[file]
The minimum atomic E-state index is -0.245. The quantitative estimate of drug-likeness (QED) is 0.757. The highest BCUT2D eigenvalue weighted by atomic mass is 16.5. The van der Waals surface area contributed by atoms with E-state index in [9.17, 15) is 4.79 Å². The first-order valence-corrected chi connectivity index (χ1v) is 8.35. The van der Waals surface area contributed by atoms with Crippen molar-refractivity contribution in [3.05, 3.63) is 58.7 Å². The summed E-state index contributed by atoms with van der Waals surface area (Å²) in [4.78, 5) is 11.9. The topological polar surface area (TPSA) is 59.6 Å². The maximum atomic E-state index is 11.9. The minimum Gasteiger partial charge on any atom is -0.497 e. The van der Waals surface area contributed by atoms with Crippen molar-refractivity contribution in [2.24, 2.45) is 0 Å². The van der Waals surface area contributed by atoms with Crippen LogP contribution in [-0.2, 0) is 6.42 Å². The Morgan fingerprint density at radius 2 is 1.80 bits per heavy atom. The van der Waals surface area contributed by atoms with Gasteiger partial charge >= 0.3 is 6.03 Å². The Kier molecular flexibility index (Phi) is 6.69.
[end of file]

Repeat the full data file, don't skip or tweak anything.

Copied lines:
The minimum atomic E-state index is -0.245. The quantitative estimate of drug-likeness (QED) is 0.757. The highest BCUT2D eigenvalue weighted by atomic mass is 16.5. The van der Waals surface area contributed by atoms with E-state index in [9.17, 15) is 4.79 Å². The first-order valence-corrected chi connectivity index (χ1v) is 8.35. The van der Waals surface area contributed by atoms with Crippen molar-refractivity contribution in [3.05, 3.63) is 58.7 Å². The summed E-state index contributed by atoms with van der Waals surface area (Å²) in [4.78, 5) is 11.9. The topological polar surface area (TPSA) is 59.6 Å². The maximum atomic E-state index is 11.9. The minimum Gasteiger partial charge on any atom is -0.497 e. The van der Waals surface area contributed by atoms with Crippen molar-refractivity contribution in [2.24, 2.45) is 0 Å². The van der Waals surface area contributed by atoms with Crippen LogP contribution in [-0.2, 0) is 6.42 Å². The Morgan fingerprint density at radius 2 is 1.80 bits per heavy atom. The van der Waals surface area contributed by atoms with Gasteiger partial charge >= 0.3 is 6.03 Å². The Kier molecular flexibility index (Phi) is 6.69.